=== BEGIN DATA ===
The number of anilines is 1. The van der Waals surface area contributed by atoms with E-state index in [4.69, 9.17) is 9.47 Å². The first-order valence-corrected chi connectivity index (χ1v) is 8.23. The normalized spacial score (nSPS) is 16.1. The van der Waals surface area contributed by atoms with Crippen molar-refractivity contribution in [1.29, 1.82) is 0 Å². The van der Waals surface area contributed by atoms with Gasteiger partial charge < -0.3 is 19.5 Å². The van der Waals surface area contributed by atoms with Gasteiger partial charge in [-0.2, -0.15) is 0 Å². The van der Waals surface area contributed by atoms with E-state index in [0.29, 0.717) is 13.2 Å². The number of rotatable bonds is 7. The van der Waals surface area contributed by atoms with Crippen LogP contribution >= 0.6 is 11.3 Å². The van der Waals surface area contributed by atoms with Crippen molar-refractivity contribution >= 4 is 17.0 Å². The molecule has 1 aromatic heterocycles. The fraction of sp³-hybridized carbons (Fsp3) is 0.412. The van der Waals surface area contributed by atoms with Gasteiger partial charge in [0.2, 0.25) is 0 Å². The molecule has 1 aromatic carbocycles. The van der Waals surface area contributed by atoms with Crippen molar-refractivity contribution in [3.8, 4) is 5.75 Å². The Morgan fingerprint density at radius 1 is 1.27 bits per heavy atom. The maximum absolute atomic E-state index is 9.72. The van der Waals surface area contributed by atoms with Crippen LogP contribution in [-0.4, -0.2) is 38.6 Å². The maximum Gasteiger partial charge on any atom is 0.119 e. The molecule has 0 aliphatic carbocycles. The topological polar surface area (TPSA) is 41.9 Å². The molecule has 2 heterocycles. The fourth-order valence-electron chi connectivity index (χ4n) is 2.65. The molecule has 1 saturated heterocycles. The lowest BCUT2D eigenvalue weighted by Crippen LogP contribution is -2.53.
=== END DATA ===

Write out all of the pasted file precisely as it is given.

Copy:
The number of anilines is 1. The van der Waals surface area contributed by atoms with E-state index in [4.69, 9.17) is 9.47 Å². The first-order valence-corrected chi connectivity index (χ1v) is 8.23. The normalized spacial score (nSPS) is 16.1. The van der Waals surface area contributed by atoms with Crippen molar-refractivity contribution in [1.29, 1.82) is 0 Å². The van der Waals surface area contributed by atoms with Gasteiger partial charge < -0.3 is 19.5 Å². The van der Waals surface area contributed by atoms with Gasteiger partial charge in [-0.2, -0.15) is 0 Å². The van der Waals surface area contributed by atoms with E-state index in [0.29, 0.717) is 13.2 Å². The number of rotatable bonds is 7. The van der Waals surface area contributed by atoms with Crippen LogP contribution >= 0.6 is 11.3 Å². The van der Waals surface area contributed by atoms with Crippen molar-refractivity contribution >= 4 is 17.0 Å². The molecule has 1 aromatic heterocycles. The fraction of sp³-hybridized carbons (Fsp3) is 0.412. The van der Waals surface area contributed by atoms with Gasteiger partial charge in [0.2, 0.25) is 0 Å². The molecule has 1 aromatic carbocycles. The van der Waals surface area contributed by atoms with Crippen molar-refractivity contribution in [3.8, 4) is 5.75 Å². The Morgan fingerprint density at radius 1 is 1.27 bits per heavy atom. The maximum absolute atomic E-state index is 9.72. The van der Waals surface area contributed by atoms with Crippen LogP contribution in [-0.4, -0.2) is 38.6 Å². The maximum Gasteiger partial charge on any atom is 0.119 e. The molecule has 0 aliphatic carbocycles. The topological polar surface area (TPSA) is 41.9 Å². The molecule has 2 heterocycles. The fourth-order valence-electron chi connectivity index (χ4n) is 2.65. The molecule has 1 saturated heterocycles. The lowest BCUT2D eigenvalue weighted by Crippen LogP contribution is -2.53.